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A dovish Fed and an improving U.S. economy push the S&P 500 into positive territory for the year

WILLIAM RIEGEL, CHIEF INVESTMENT OFFICER, TIAA ASSET MANAGEMENT

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March 18, 2016

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Equities

The S&P 500 Index continued to grind higher during the past week, supported by positive U.S. economic data that have begun to be reflected in corporate earnings releases. For the week, the S&P rose about 1.2%, pushing the index into slightly positive territory for the year to date.

U.S. equites received an additional lift from a dovish policy statement issued by the Federal Reserve after its March 15-16 meeting. While Fed officials kept short-term rates steady, as expected, they signaled that just two rate hikes were likely this year, down from December’s more aggressive projection of four. This cautious tone drove down the dollar, boosting commodity prices and pushing oil above $40 per barrel on March 17 for the first time this year.

In Europe, the dollar’s decline versus the euro weighed on the region’s exporters, contributing to a 0.2% loss (in local terms), and an end to a four-week winning streak, for the STOXX 600 Index. Economic releases for the Eurozone were encouraging, however, with a better-than expected inflation reading in January, along with surging construction, car sales, and industrial output.

William Riegel, Chief Investment Officer, TIAA Investments

Bill


Article Highlights

In Europe, the dollar’s decline versus the euro weighed on the region’s exporters, contributing to a 0.2% loss (in local terms), and an end to a four-week winning streak, for the STOXX 600 Index. Economic releases for the Eurozone were encouraging, however, with a better-than expected inflation reading in January, along with surging construction, car sales, and industrial output.

A sense of calm prevailed in China, adding to the week’s positive environment for global equities.  Chinese markets rallied as the currency (the yuan) stabilized further. The government’s continued announcements of new stimulus and reform programs should sustain short-term positive momentum for China’s economy, although they are not enough to provide the basis for stable, long-term growth.

Current updates to the week’s market results are available here.

Fixed income

Fixed-income assets performed well this week, bolstered by the Fed’s revised outlook for fewer interest-rate increases. After beginning the week at 1.98%, the yield on the bellwether 10-year U.S. Treasury headed lower, with the decline accelerating midweek to around 1.87% as of mid-day trading on March 18. (Price and yield move in opposite directions.) The 2-year U.S. Treasury yield, which is highly sensitive to Fed policy moves, also headed lower, dropping 11 basis points (0.11%), to 0.87%, on March 17 alone.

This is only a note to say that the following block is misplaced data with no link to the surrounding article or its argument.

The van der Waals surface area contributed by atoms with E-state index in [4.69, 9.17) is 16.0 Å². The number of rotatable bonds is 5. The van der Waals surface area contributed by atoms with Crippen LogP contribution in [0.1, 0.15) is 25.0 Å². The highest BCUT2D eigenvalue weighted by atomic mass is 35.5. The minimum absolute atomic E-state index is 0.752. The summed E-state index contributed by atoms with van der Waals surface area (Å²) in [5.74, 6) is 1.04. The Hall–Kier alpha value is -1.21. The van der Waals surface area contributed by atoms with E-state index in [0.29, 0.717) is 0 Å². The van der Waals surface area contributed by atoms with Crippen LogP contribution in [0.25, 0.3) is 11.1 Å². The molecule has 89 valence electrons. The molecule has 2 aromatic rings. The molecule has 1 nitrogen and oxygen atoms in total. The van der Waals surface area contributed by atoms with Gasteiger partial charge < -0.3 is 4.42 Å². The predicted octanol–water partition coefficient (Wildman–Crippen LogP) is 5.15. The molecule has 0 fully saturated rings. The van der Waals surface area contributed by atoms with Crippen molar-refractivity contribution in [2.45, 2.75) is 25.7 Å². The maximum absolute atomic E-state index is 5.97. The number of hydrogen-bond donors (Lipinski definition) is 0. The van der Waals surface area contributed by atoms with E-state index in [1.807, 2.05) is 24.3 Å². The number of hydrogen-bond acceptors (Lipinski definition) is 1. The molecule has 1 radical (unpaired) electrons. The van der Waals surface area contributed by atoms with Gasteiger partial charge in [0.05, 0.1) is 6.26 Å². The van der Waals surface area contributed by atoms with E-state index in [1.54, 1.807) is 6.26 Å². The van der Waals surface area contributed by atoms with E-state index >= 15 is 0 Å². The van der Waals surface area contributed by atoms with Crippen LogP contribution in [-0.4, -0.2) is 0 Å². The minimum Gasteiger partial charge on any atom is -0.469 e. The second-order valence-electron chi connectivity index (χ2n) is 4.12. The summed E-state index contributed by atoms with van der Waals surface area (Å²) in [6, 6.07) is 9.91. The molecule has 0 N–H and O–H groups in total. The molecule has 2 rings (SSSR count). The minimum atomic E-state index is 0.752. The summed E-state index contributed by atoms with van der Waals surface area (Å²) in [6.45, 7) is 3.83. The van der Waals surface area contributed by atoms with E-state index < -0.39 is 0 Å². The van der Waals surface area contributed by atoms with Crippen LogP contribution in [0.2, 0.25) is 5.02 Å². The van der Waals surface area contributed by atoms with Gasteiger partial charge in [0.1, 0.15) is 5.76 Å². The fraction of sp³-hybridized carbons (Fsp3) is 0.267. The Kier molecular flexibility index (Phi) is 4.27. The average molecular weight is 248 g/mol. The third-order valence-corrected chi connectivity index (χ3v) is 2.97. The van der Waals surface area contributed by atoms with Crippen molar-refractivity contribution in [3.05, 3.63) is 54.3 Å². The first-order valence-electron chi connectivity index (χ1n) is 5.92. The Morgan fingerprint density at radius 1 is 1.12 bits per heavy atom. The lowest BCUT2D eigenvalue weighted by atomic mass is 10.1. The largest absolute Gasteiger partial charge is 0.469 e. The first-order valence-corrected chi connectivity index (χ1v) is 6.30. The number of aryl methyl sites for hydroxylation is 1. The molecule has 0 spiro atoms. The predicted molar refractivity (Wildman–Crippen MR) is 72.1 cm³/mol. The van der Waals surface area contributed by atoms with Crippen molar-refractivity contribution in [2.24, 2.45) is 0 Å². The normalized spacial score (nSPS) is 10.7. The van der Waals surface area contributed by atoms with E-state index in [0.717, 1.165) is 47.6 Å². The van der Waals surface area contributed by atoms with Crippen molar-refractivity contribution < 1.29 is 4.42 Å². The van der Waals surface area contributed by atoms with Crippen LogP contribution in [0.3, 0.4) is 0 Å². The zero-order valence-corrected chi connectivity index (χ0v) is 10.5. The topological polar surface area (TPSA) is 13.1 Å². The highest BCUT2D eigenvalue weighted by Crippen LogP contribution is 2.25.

Meanwhile, the rally in non-Treasury “spread sectors” continued apace, buoyed by positive fund flows for nearly all asset classes. Notable outperformers included emerging-markets debt (particularly in local currency terms), as well as investment-grade and high-yield corporate bonds, which moved in sympathy with equities amid predominantly “risk-on” sentiment.

U.S. data releases are positive to mixed

Following the previous week’s light menu, this week’s batch of economic reports saw additional signs of strength in the jobs and housing markets, along with improvement in manufacturing activity. Retail sales disappointed.

Among the week’s releases:

Outlook

Following its rapid rise since mid-February, we believe the U.S. equity market has become extended. Over 90% of the S&P 500’s constituents are now trading above their 50-day moving average. Moreover, investor sentiment has become optimistic. These two technical indicators often presage a correction, supporting our belief that a near-term pullback is possible. Over the longer term, we still believe the S&P 500 can move to and through previous highs by year-end, underpinned by the stable economy and a weaker dollar, which could meaningfully contribute to earnings growth for U.S. multinational corporations. 

In fixed-income markets, the significant rally in credit markets will likely lead to additional issuance in coming weeks. A modest retreat or slowdown in performance is also possible, even though select sectors—particularly U.S. investment-grade corporate bonds—may benefit from the European Central Bank’s decision to begin purchasing Eurozone corporate bonds as part of its expanded bond-buying program. This could have a spillover effect into the U.S. investment-grade market, causing spreads to tighten further. In our view, the primary risks to the fixed-income market include China and geopolitical events.

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